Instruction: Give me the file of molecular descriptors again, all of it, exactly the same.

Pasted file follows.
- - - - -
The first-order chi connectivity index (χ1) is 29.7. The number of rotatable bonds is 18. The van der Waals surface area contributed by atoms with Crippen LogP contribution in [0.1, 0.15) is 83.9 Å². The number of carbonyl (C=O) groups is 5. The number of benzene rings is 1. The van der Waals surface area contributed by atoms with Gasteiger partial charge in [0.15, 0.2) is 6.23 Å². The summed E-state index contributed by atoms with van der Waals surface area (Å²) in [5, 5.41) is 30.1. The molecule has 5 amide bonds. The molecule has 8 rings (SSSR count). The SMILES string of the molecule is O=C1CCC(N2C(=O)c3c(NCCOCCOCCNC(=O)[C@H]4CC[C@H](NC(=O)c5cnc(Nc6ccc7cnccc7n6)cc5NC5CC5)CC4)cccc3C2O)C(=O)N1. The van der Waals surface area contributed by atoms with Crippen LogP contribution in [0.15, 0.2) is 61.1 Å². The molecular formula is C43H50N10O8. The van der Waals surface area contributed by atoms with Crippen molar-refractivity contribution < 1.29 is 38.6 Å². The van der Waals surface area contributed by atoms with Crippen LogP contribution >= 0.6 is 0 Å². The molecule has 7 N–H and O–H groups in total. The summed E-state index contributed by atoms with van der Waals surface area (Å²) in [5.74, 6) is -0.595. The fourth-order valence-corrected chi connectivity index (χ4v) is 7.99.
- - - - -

The first-order chi connectivity index (χ1) is 29.7. The number of rotatable bonds is 18. The van der Waals surface area contributed by atoms with Crippen LogP contribution in [0.1, 0.15) is 83.9 Å². The number of carbonyl (C=O) groups is 5. The number of benzene rings is 1. The van der Waals surface area contributed by atoms with Gasteiger partial charge in [0.15, 0.2) is 6.23 Å². The summed E-state index contributed by atoms with van der Waals surface area (Å²) in [5, 5.41) is 30.1. The molecule has 5 amide bonds. The molecule has 8 rings (SSSR count). The SMILES string of the molecule is O=C1CCC(N2C(=O)c3c(NCCOCCOCCNC(=O)[C@H]4CC[C@H](NC(=O)c5cnc(Nc6ccc7cnccc7n6)cc5NC5CC5)CC4)cccc3C2O)C(=O)N1. The van der Waals surface area contributed by atoms with Crippen LogP contribution in [0.15, 0.2) is 61.1 Å². The molecular formula is C43H50N10O8. The van der Waals surface area contributed by atoms with Crippen molar-refractivity contribution < 1.29 is 38.6 Å². The van der Waals surface area contributed by atoms with Crippen LogP contribution >= 0.6 is 0 Å². The molecule has 7 N–H and O–H groups in total. The summed E-state index contributed by atoms with van der Waals surface area (Å²) in [5.74, 6) is -0.595. The fourth-order valence-corrected chi connectivity index (χ4v) is 7.99.